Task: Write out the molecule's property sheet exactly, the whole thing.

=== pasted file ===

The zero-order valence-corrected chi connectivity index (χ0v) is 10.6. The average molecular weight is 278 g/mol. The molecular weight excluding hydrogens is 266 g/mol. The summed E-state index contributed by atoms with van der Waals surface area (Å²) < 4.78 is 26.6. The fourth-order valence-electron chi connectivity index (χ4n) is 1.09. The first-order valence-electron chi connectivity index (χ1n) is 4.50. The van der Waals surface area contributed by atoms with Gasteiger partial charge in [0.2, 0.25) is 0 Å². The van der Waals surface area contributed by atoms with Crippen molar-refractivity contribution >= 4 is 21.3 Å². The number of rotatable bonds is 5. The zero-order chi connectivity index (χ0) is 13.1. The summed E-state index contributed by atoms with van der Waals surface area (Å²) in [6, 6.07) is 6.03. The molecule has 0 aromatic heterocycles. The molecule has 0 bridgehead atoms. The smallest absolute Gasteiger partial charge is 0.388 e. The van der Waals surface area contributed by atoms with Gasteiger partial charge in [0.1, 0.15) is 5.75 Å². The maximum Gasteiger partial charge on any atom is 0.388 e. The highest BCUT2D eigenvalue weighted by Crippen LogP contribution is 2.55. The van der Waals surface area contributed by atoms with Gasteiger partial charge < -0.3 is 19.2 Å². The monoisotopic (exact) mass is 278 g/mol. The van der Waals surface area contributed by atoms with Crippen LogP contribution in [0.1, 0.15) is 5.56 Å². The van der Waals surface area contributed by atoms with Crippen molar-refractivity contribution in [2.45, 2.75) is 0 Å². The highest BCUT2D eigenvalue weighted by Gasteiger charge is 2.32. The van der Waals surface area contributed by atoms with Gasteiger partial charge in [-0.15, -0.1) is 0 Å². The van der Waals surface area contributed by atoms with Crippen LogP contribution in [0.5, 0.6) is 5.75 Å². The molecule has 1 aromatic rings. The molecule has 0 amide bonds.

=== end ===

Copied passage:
The zero-order valence-corrected chi connectivity index (χ0v) is 10.6. The average molecular weight is 278 g/mol. The molecular weight excluding hydrogens is 266 g/mol. The summed E-state index contributed by atoms with van der Waals surface area (Å²) < 4.78 is 26.6. The fourth-order valence-electron chi connectivity index (χ4n) is 1.09. The first-order valence-electron chi connectivity index (χ1n) is 4.50. The van der Waals surface area contributed by atoms with Gasteiger partial charge in [0.2, 0.25) is 0 Å². The van der Waals surface area contributed by atoms with Crippen molar-refractivity contribution >= 4 is 21.3 Å². The number of rotatable bonds is 5. The zero-order chi connectivity index (χ0) is 13.1. The summed E-state index contributed by atoms with van der Waals surface area (Å²) in [6, 6.07) is 6.03. The molecule has 0 aromatic heterocycles. The molecule has 0 bridgehead atoms. The smallest absolute Gasteiger partial charge is 0.388 e. The van der Waals surface area contributed by atoms with Gasteiger partial charge in [0.1, 0.15) is 5.75 Å². The maximum Gasteiger partial charge on any atom is 0.388 e. The highest BCUT2D eigenvalue weighted by Crippen LogP contribution is 2.55. The van der Waals surface area contributed by atoms with Gasteiger partial charge < -0.3 is 19.2 Å². The monoisotopic (exact) mass is 278 g/mol. The van der Waals surface area contributed by atoms with Crippen LogP contribution in [0.1, 0.15) is 5.56 Å². The van der Waals surface area contributed by atoms with Crippen molar-refractivity contribution in [2.45, 2.75) is 0 Å². The highest BCUT2D eigenvalue weighted by Gasteiger charge is 2.32. The van der Waals surface area contributed by atoms with Gasteiger partial charge in [-0.15, -0.1) is 0 Å². The van der Waals surface area contributed by atoms with Crippen LogP contribution in [0.5, 0.6) is 5.75 Å². The molecule has 1 aromatic rings. The molecule has 0 amide bonds.